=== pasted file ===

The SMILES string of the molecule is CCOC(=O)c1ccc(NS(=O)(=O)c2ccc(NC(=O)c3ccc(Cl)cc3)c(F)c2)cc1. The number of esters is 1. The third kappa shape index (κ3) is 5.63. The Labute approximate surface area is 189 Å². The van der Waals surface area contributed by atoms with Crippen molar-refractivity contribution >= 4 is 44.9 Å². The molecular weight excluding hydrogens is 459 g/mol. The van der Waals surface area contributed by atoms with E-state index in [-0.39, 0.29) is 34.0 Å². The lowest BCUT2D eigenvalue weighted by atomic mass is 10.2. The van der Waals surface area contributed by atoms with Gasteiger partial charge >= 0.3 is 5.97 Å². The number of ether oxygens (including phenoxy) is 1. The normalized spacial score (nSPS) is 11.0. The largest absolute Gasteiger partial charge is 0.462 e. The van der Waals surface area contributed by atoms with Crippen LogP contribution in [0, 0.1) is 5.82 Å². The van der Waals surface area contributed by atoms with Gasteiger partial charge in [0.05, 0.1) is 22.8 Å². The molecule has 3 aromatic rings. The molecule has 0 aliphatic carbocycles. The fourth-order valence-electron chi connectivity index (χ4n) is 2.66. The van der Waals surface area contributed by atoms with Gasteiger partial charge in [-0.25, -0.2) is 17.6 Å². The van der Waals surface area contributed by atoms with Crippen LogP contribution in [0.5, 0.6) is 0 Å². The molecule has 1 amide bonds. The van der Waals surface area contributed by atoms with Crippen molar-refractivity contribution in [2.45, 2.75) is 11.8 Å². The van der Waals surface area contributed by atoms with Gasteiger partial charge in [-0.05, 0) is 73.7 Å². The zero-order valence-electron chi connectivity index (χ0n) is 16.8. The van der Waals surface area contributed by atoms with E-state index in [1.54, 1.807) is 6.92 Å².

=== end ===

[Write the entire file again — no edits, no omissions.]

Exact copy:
The SMILES string of the molecule is CCOC(=O)c1ccc(NS(=O)(=O)c2ccc(NC(=O)c3ccc(Cl)cc3)c(F)c2)cc1. The number of esters is 1. The third kappa shape index (κ3) is 5.63. The Labute approximate surface area is 189 Å². The van der Waals surface area contributed by atoms with Crippen molar-refractivity contribution >= 4 is 44.9 Å². The molecular weight excluding hydrogens is 459 g/mol. The van der Waals surface area contributed by atoms with E-state index in [-0.39, 0.29) is 34.0 Å². The lowest BCUT2D eigenvalue weighted by atomic mass is 10.2. The van der Waals surface area contributed by atoms with Gasteiger partial charge >= 0.3 is 5.97 Å². The number of ether oxygens (including phenoxy) is 1. The normalized spacial score (nSPS) is 11.0. The largest absolute Gasteiger partial charge is 0.462 e. The van der Waals surface area contributed by atoms with Crippen LogP contribution in [0, 0.1) is 5.82 Å². The van der Waals surface area contributed by atoms with Gasteiger partial charge in [0.05, 0.1) is 22.8 Å². The molecule has 3 aromatic rings. The molecule has 0 aliphatic carbocycles. The fourth-order valence-electron chi connectivity index (χ4n) is 2.66. The van der Waals surface area contributed by atoms with Gasteiger partial charge in [-0.25, -0.2) is 17.6 Å². The van der Waals surface area contributed by atoms with Crippen LogP contribution in [0.5, 0.6) is 0 Å². The molecule has 1 amide bonds. The van der Waals surface area contributed by atoms with Crippen molar-refractivity contribution in [2.45, 2.75) is 11.8 Å². The van der Waals surface area contributed by atoms with Gasteiger partial charge in [-0.05, 0) is 73.7 Å². The zero-order valence-electron chi connectivity index (χ0n) is 16.8. The van der Waals surface area contributed by atoms with E-state index in [1.54, 1.807) is 6.92 Å².